Volatility Cluster Strategy
Updated: May 30, 2020
With Nifty, Sensex volatility at an all time high, we are all wondering when and how to grab the opportunity provided by this unique situation.
Lets talk about a trading strategy based on volatility clusters.
While studying volatility breakouts we often assume that volatility of one bar will be higher per every x number of bars of normal volatility.
The pattern would look like something given below:
So, on an average, for every six periods of normal volatility, there is one period of high volatility.
However, in reality, periods of high volatility usually appear in clusters or groups ie. one period of high volatility will usually be followed by another of either the same or slightly varying magnitude. This happens because the underlying event that causes one high volatility period will usually not subside within just one period. Its effects will be witnessed over several periods.
Mathematically speaking, when an extraordinary (indiscrete) event occurs (for eg. Influence of a news story over a stock price), we represent this in indiscrete terms (bars).
The high volatility periods will look something like the below chart:
Our Vol Clustering strategy will identify for high volatility in the below 2 ways:
1. As periods in which the range increases significantly from its average.
2. As periods in which the difference between current close to previous close increases significantly from the average difference between 2 consecutive closes.
Also, we will only identify movements which are more than 2 standard deviations greater than the average movement. In this case, stop loss orders will be placed both above and below the market to enter either long or short, depending on which way the market breaks out.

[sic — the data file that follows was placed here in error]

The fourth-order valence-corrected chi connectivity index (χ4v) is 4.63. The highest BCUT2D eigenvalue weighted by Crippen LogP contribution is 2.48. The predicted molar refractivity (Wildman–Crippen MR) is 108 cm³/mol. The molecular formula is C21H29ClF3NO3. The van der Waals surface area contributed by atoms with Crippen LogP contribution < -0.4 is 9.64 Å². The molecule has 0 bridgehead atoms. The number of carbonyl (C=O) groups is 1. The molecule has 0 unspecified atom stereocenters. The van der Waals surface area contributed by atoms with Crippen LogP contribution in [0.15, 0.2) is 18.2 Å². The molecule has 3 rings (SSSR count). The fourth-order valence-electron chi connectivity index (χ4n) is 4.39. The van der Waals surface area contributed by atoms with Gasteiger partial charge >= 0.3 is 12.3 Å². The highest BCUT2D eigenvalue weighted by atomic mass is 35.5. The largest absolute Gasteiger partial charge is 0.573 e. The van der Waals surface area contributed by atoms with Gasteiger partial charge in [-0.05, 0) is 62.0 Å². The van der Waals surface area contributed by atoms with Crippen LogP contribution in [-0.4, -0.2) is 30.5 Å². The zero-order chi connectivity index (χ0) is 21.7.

To determine the entry price for either direction, follow below steps:
1. Calculate three-bar average of the range
2. Add it to the close
3. Subtract it (three bar average) from the close
To calculate the three bar average, we will leave out the bar which shows volatility spike, since the range of this bar is greater than the average. Instead, we will use the three bar average of the range of one bar before the high volatility bar.
Exit will be at the first open which meets the profit target.
The trade set up will be as follows:
1. Calculate the difference between the close of the current bar and the close of the previous bar.
2. Calculate the 18-bar average of the difference between two consecutive closes.
3. To this average, add two standard deviations of the difference of closes over 18 bars.
4. Calculate 18-bar average of the range and to this average, add two standard deviations of the range over the last 18 bars.
a) Compare the difference between two consecutive closes to the standard deviation calculation from the setup. If the difference is greater, place a buy stop loss at the close plus the three-bar average of the range (of one bar ago).
b) Compare the range to the standard deviation calculation from the setup. If the range is greater, place a buy stop at the close plus the three-bar average of the range (of one bar ago).
a) Compare the difference between the two consecutive closes to the standard deviation calculation from the setup. If the difference is greater, place a sell stop loss at the close minus the three-bar average of the range (of one bar ago).
b) Compare the range to the standard deviation calculation from the setup. If the range is greater, place a sell stop at the close minus the three-bar average of the range (of one bar ago).
Long and Short Exits
Exit at the first profitable open. This is calculated by comparing the open with the entry price (and accounting for a desired profit expressed in points and commission).
Do you have any further optimization ideas for this strategy?? Leave your thoughts in the comments below.
Do you want to backtest & optimize your trading strategy? Write to us at firstname.lastname@example.org
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